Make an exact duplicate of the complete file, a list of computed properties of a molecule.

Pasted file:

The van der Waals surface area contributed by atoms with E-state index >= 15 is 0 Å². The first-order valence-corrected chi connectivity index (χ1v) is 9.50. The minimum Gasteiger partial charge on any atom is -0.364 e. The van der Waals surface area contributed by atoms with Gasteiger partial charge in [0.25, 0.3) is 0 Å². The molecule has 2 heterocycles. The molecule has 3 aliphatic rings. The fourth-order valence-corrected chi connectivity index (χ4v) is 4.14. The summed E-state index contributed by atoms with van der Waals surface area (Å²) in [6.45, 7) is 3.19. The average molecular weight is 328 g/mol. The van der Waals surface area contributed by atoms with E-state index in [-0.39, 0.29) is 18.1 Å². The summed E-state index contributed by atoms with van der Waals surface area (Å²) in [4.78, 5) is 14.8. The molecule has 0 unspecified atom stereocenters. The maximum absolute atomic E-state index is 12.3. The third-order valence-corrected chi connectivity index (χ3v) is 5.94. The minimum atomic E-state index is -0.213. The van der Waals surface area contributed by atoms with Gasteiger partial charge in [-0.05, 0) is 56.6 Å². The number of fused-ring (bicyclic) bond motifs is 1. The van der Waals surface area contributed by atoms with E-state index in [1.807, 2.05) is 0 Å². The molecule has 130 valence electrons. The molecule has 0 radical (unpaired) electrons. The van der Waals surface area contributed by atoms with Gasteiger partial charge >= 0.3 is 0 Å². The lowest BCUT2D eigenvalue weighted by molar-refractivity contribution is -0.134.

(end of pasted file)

The van der Waals surface area contributed by atoms with E-state index >= 15 is 0 Å². The first-order valence-corrected chi connectivity index (χ1v) is 9.50. The minimum Gasteiger partial charge on any atom is -0.364 e. The van der Waals surface area contributed by atoms with Gasteiger partial charge in [0.25, 0.3) is 0 Å². The molecule has 2 heterocycles. The molecule has 3 aliphatic rings. The fourth-order valence-corrected chi connectivity index (χ4v) is 4.14. The summed E-state index contributed by atoms with van der Waals surface area (Å²) in [6.45, 7) is 3.19. The average molecular weight is 328 g/mol. The van der Waals surface area contributed by atoms with E-state index in [-0.39, 0.29) is 18.1 Å². The summed E-state index contributed by atoms with van der Waals surface area (Å²) in [4.78, 5) is 14.8. The molecule has 0 unspecified atom stereocenters. The maximum absolute atomic E-state index is 12.3. The third-order valence-corrected chi connectivity index (χ3v) is 5.94. The minimum atomic E-state index is -0.213. The van der Waals surface area contributed by atoms with Gasteiger partial charge in [-0.05, 0) is 56.6 Å². The number of fused-ring (bicyclic) bond motifs is 1. The van der Waals surface area contributed by atoms with E-state index in [1.807, 2.05) is 0 Å². The molecule has 130 valence electrons. The molecule has 0 radical (unpaired) electrons. The van der Waals surface area contributed by atoms with Gasteiger partial charge >= 0.3 is 0 Å². The lowest BCUT2D eigenvalue weighted by molar-refractivity contribution is -0.134.